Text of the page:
Metaphors in Interaction: Reusing, developing and resisting metaphors of illness, the body and medical treatment in chronic pain consultations

Jana Declercq*, Lotte van Poppel

*Bijbehorende auteur voor dit werk

OnderzoeksoutputAcademicpeer review

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This paper analyses the interactional dynamics of reusing and resisting metaphors of the body, illness and medical treatment in consultations between doctors and chronic pain patients in a pain clinic. Research has evidenced the general importance of metaphors in talk, and in health care settings specifically. Metaphors serve as a way of structuring our reasoning and understanding, including of illness experiences. This is particularly relevant in the case of chronic pain, as these patients are usually expert patients with particular assumptions on their illness, due to the chronic nature of their condition. However, we know less about how metaphors are taken up and potentially resisted in interaction. We study this by combining conceptual metaphor theory, MIPVU and interactional analysis. We found that metaphors are reused in many different ways, ranging from exact repetitions or very similar rewordings, to extensive metaphorical and literal elaborations, and are sometimes met with different forms of resistance. In our data, how metaphors are taken up is not tied to the metaphors’ characteristics, but can mostly be explained by interactional dynamics, often specific to clinical consultations. This shows that not only which metaphors, but when and how they are used, matters when communicating with patients in health care contexts.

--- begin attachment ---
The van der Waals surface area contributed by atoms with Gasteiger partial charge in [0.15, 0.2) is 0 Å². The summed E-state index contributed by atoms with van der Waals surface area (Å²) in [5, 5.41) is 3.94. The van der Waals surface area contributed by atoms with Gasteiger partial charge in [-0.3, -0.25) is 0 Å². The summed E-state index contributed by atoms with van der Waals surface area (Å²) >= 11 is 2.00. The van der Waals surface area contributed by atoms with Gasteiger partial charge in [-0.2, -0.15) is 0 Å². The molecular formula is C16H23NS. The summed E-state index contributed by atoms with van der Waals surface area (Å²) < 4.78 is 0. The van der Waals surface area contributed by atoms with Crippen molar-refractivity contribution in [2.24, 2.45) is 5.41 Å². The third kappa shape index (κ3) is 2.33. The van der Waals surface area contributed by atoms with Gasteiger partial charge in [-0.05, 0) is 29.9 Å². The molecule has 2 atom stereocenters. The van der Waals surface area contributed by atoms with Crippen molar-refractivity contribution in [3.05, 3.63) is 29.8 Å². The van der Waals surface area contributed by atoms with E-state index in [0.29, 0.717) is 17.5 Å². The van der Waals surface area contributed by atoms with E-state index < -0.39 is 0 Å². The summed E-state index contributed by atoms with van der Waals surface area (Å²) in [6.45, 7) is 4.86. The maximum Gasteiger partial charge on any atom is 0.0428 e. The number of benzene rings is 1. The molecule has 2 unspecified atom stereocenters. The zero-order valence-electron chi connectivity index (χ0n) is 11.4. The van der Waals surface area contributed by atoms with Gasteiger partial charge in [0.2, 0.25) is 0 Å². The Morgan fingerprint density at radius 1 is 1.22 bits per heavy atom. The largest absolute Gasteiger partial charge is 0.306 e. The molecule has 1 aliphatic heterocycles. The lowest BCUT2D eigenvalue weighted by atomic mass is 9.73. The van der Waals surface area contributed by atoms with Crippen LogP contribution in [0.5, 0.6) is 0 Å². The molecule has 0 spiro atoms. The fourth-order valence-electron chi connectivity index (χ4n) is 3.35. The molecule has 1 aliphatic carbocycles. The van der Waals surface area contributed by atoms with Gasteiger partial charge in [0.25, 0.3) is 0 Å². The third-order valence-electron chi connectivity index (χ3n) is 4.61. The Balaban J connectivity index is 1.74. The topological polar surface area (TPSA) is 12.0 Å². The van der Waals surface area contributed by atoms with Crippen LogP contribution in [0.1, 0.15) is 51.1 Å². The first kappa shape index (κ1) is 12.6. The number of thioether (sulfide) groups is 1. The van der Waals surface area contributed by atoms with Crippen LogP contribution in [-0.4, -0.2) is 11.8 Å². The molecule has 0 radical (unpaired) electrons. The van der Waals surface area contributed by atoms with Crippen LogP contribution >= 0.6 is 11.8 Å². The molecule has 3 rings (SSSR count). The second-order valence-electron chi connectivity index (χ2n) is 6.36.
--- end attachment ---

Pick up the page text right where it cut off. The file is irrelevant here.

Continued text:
Originele taal-2English
Pagina's (van-tot)168-182
Aantal pagina's15
TijdschriftJournal of Pragmatics
Volume221
DOI's
StatusPublished - feb.-2024

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